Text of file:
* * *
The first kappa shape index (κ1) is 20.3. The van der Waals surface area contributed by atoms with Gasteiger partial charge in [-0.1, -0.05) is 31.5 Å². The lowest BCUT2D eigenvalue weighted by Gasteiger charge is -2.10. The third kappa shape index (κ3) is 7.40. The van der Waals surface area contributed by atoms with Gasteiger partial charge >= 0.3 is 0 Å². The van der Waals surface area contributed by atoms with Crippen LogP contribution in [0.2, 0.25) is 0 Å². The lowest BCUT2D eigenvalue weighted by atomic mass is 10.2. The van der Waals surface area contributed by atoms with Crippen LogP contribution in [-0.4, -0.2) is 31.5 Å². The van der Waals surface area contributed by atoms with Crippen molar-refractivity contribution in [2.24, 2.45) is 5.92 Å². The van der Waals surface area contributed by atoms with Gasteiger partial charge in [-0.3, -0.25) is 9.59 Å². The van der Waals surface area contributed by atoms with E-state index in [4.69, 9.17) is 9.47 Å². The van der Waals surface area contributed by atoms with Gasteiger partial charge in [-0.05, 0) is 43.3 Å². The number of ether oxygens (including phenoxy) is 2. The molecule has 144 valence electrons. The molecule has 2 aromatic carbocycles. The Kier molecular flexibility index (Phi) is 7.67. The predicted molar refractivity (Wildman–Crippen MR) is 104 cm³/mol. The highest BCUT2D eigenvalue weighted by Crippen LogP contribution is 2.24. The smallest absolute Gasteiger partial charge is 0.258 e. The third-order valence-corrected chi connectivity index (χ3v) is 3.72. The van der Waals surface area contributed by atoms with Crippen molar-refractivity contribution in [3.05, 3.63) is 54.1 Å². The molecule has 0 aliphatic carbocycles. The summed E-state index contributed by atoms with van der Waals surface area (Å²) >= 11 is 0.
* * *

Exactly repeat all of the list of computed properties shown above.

The first kappa shape index (κ1) is 20.3. The van der Waals surface area contributed by atoms with Gasteiger partial charge in [-0.1, -0.05) is 31.5 Å². The lowest BCUT2D eigenvalue weighted by Gasteiger charge is -2.10. The third kappa shape index (κ3) is 7.40. The van der Waals surface area contributed by atoms with Gasteiger partial charge >= 0.3 is 0 Å². The van der Waals surface area contributed by atoms with Crippen LogP contribution in [0.2, 0.25) is 0 Å². The lowest BCUT2D eigenvalue weighted by atomic mass is 10.2. The van der Waals surface area contributed by atoms with Crippen LogP contribution in [-0.4, -0.2) is 31.5 Å². The van der Waals surface area contributed by atoms with Crippen molar-refractivity contribution in [2.24, 2.45) is 5.92 Å². The van der Waals surface area contributed by atoms with Gasteiger partial charge in [-0.3, -0.25) is 9.59 Å². The van der Waals surface area contributed by atoms with E-state index in [4.69, 9.17) is 9.47 Å². The van der Waals surface area contributed by atoms with Gasteiger partial charge in [-0.05, 0) is 43.3 Å². The number of ether oxygens (including phenoxy) is 2. The molecule has 144 valence electrons. The molecule has 2 aromatic carbocycles. The Kier molecular flexibility index (Phi) is 7.67. The predicted molar refractivity (Wildman–Crippen MR) is 104 cm³/mol. The highest BCUT2D eigenvalue weighted by Crippen LogP contribution is 2.24. The smallest absolute Gasteiger partial charge is 0.258 e. The third-order valence-corrected chi connectivity index (χ3v) is 3.72. The van der Waals surface area contributed by atoms with Crippen molar-refractivity contribution in [3.05, 3.63) is 54.1 Å². The molecule has 0 aliphatic carbocycles. The summed E-state index contributed by atoms with van der Waals surface area (Å²) >= 11 is 0.